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What do societies do with their publishing surpluses?1

In view of the possible impact of Open Access (OA), the Association of Learned and Professional Society Publishers (ALPSP) and Blackwell Publishing (BP) felt that there was a need to focus on the special role of learned society and professional association publishers, whether they do all their own publishing or contract with a third party. Although society and association publishers are obliged by their charitable constitutions to use what publishing surpluses2 they do make for the benefit of their communities, there was no source of factual information about the positive uses to which such publishers' surpluses, if any, are put (and which would suffer if surpluses were to diminish in future).

Learned society and professional association publishers around the world were approached3 and 68 (of 154) provided usable responses. They were almost equally divided between those who do their own publishing, and those who contract out their publishing to a third party; some do both. This figure is probably unrepresentative of the industry as a whole, since nearly one third (22) of the respondents were societies published by BP; given the location of the two organizations, the sample is also probably skewed towards the UK.

Not all made a surplus from their publishing - approximately one third said that they did not. Of those self-publishers that do make a surplus, the median surplus was just 15% of revenue. Self-publishers reported that publishing surpluses represented median 20% of the total society revenues; those who contracted out reported a higher median figure of 30%, although, somewhat surprisingly, some were receiving nothing at all from their publisher.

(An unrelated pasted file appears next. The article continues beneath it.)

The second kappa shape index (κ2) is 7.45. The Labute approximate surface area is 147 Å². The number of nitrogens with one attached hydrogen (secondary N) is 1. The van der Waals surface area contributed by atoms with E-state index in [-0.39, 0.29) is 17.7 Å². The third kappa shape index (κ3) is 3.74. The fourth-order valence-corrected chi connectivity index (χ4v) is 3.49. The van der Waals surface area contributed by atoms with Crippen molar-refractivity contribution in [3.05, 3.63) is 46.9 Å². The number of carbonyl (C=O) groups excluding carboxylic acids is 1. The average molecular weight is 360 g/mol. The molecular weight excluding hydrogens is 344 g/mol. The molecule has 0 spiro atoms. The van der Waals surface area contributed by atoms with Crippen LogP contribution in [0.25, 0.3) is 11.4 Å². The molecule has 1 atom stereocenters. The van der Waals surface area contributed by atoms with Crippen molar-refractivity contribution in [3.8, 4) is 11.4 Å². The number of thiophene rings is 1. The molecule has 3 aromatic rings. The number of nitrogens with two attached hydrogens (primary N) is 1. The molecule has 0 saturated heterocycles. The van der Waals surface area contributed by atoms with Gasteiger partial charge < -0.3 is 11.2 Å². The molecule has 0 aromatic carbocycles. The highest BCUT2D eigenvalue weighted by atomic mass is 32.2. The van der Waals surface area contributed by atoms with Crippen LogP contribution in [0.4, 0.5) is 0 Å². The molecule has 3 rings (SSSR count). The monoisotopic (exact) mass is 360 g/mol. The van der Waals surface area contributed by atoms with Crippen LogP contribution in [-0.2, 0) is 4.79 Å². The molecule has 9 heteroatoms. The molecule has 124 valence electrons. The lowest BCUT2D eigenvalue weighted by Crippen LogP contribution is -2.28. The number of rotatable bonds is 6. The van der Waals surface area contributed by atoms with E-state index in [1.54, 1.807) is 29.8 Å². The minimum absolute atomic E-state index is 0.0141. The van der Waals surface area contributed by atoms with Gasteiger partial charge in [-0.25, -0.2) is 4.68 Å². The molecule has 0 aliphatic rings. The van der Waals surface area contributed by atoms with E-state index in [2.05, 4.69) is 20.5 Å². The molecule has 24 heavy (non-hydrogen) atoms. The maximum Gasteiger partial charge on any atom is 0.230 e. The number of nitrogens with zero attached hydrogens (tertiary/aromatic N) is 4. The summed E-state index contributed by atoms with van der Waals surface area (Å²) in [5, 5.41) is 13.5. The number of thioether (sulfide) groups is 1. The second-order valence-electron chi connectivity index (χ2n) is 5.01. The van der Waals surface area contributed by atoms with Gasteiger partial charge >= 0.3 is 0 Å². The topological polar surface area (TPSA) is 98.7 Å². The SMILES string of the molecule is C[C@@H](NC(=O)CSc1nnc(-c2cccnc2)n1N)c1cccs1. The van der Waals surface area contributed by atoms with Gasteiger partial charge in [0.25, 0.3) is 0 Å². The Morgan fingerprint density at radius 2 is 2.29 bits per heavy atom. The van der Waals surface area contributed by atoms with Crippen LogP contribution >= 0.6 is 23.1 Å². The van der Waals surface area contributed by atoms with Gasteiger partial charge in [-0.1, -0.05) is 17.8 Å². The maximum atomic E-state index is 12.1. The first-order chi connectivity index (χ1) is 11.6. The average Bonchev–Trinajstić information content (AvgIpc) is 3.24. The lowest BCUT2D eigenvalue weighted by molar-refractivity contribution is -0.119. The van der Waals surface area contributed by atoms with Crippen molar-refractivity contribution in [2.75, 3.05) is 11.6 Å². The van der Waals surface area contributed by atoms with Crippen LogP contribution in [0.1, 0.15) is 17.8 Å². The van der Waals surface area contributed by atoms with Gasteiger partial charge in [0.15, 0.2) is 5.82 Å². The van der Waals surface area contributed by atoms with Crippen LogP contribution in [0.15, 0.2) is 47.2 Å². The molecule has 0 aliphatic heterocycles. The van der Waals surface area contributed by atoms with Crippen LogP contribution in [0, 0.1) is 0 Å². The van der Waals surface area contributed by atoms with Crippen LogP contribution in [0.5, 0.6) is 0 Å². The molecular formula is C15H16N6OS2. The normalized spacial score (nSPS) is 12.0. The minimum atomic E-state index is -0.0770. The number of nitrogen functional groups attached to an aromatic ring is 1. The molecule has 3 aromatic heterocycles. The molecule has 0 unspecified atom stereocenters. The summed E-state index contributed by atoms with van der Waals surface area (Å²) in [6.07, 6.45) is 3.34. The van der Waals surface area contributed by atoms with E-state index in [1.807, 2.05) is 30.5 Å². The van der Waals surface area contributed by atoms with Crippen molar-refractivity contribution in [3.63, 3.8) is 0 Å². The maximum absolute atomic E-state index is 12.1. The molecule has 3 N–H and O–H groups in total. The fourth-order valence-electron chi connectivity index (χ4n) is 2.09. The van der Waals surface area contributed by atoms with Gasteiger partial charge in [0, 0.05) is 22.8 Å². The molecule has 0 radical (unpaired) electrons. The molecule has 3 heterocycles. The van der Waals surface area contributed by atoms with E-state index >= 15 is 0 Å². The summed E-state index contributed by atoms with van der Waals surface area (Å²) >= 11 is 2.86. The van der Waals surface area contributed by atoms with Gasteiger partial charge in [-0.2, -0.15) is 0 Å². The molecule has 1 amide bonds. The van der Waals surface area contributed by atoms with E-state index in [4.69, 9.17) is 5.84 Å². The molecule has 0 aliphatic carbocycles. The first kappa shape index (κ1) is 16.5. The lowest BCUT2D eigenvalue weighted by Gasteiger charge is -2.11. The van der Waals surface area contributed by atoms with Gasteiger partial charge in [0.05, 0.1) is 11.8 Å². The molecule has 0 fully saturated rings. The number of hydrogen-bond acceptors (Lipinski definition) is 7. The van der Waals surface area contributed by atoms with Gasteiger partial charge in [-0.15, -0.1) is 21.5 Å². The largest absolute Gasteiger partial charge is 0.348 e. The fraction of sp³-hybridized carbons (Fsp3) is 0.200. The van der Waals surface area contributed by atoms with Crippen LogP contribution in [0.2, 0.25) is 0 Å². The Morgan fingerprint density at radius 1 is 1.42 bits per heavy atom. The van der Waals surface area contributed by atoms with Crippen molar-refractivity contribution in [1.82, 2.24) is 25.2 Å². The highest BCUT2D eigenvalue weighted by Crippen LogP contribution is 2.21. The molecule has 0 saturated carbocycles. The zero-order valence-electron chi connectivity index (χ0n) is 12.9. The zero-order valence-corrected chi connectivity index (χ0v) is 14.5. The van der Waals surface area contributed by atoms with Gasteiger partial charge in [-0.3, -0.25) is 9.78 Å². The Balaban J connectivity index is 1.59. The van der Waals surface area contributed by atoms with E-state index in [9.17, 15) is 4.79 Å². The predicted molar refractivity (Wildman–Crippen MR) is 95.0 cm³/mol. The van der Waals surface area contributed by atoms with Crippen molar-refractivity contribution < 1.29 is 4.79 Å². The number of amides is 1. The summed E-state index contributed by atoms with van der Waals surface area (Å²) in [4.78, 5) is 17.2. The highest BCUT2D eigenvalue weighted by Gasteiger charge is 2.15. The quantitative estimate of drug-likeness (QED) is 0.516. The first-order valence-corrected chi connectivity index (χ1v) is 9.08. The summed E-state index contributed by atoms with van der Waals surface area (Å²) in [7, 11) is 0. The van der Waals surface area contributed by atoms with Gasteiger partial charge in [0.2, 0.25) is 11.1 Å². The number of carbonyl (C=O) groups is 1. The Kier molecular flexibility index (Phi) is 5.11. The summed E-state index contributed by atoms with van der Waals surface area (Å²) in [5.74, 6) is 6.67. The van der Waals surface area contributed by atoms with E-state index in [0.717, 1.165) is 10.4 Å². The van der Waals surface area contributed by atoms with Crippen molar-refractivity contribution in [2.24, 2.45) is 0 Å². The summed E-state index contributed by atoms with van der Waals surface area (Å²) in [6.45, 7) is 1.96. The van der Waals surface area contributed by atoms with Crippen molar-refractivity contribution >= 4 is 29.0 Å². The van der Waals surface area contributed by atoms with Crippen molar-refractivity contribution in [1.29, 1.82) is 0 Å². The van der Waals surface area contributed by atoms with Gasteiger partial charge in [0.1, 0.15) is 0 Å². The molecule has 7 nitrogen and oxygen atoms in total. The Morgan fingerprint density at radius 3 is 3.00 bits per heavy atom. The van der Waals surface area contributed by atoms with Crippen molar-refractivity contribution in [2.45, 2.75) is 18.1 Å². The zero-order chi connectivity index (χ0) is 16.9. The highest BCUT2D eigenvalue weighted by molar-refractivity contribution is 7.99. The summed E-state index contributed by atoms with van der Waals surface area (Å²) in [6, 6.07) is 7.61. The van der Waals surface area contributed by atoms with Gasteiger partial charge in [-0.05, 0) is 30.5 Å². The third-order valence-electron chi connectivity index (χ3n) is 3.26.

The purposes to which the money was applied could be classified into three distinct groups:

1. Support for the subject community as a whole (keeping conference fees low, providing bursaries for attendance at the organization's own and other meetings, offering research grants)

2. Public education

3. Support for the society and its membership in particular (providing free or reduced-price copies to members, keeping membership dues low, and generally supporting the running costs of the organization)

While responses about how much of the surplus was applied to different areas of activity may not be comparable, the figures are at least indicative. The percentage of the respondents who applied at least some money to each of the areas was a more meaningful finding (see Table).

Table : How learned societies spend thier surpluses


It follows that, if publishing surpluses were to be reduced (for example, by the continuing effect of being 'squeezed out' by larger publishers' Big Deals, or by a change of business model in response to market pressure), there would be a number of consequences:

  • The members themselves would suffer (they would pay more for membership, more for their copies of the journal)
  • Meetings and conferences that benefit the discipline as a whole would suffer (higher prices, fewer bursaries)
  • Research would suffer (fewer grants)
  • Societies themselves would suffer (less contribution to administrative costs, less contribution to reserves and endowments for future work)
  • Society publishing would suffer (less reinvestment)
  • The public would suffer (less public education, patient support and the like)

Whether library budgets (both academic - i.e. the taxpayer - and industrial) are the best way of serving these interests is a question that is currently being hotly debated.

Christine Baldwin Information Design and Management, Broom, Hinksey Hill, Oxford OX1 5BH, UK

Sally Morris Chief Executive, Association of Learned and Professional Society Publishers, South House, The Street, Clapham, Worthing, West Sussex BN13 3UU, UK


  1. This paper is based on a longer one available from ALPSP.

  2. By 'surplus' is meant the amount of journal subscription and other revenue that, after covering costs related to publishing the journal, the society or association is able to use for its other activities.

  3. Christine Baldwin of Information Design and Management was commissioned by ALPSP/BP to carry out the survey

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